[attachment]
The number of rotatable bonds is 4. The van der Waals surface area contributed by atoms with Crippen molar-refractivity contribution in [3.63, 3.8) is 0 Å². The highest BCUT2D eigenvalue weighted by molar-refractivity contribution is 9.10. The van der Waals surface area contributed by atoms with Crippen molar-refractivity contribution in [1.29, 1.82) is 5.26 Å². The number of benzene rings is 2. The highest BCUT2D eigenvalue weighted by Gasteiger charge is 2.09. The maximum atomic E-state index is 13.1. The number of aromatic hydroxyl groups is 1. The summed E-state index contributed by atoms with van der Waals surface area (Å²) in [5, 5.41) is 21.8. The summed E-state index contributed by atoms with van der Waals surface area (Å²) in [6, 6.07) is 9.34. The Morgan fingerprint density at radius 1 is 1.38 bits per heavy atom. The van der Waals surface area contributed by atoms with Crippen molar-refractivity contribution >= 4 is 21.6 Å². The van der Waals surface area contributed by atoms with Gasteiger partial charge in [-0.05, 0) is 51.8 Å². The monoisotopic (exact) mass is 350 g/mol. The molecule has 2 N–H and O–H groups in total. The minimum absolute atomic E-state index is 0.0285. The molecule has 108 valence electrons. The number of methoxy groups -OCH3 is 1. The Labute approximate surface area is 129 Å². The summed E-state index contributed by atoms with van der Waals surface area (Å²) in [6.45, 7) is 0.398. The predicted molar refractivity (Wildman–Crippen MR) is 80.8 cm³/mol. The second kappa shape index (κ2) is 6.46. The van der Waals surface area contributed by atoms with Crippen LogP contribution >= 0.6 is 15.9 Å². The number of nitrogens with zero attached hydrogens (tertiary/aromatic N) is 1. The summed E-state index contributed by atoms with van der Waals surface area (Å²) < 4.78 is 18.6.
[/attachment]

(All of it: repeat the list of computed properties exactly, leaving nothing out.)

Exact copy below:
The number of rotatable bonds is 4. The van der Waals surface area contributed by atoms with Crippen molar-refractivity contribution in [3.63, 3.8) is 0 Å². The highest BCUT2D eigenvalue weighted by molar-refractivity contribution is 9.10. The van der Waals surface area contributed by atoms with Crippen molar-refractivity contribution in [1.29, 1.82) is 5.26 Å². The number of benzene rings is 2. The highest BCUT2D eigenvalue weighted by Gasteiger charge is 2.09. The maximum atomic E-state index is 13.1. The number of aromatic hydroxyl groups is 1. The summed E-state index contributed by atoms with van der Waals surface area (Å²) in [5, 5.41) is 21.8. The summed E-state index contributed by atoms with van der Waals surface area (Å²) in [6, 6.07) is 9.34. The Morgan fingerprint density at radius 1 is 1.38 bits per heavy atom. The van der Waals surface area contributed by atoms with Crippen molar-refractivity contribution >= 4 is 21.6 Å². The van der Waals surface area contributed by atoms with Gasteiger partial charge in [-0.05, 0) is 51.8 Å². The monoisotopic (exact) mass is 350 g/mol. The molecule has 2 N–H and O–H groups in total. The minimum absolute atomic E-state index is 0.0285. The molecule has 108 valence electrons. The number of methoxy groups -OCH3 is 1. The Labute approximate surface area is 129 Å². The summed E-state index contributed by atoms with van der Waals surface area (Å²) in [6.45, 7) is 0.398. The predicted molar refractivity (Wildman–Crippen MR) is 80.8 cm³/mol. The second kappa shape index (κ2) is 6.46. The van der Waals surface area contributed by atoms with Crippen LogP contribution >= 0.6 is 15.9 Å². The number of nitrogens with zero attached hydrogens (tertiary/aromatic N) is 1. The summed E-state index contributed by atoms with van der Waals surface area (Å²) < 4.78 is 18.6.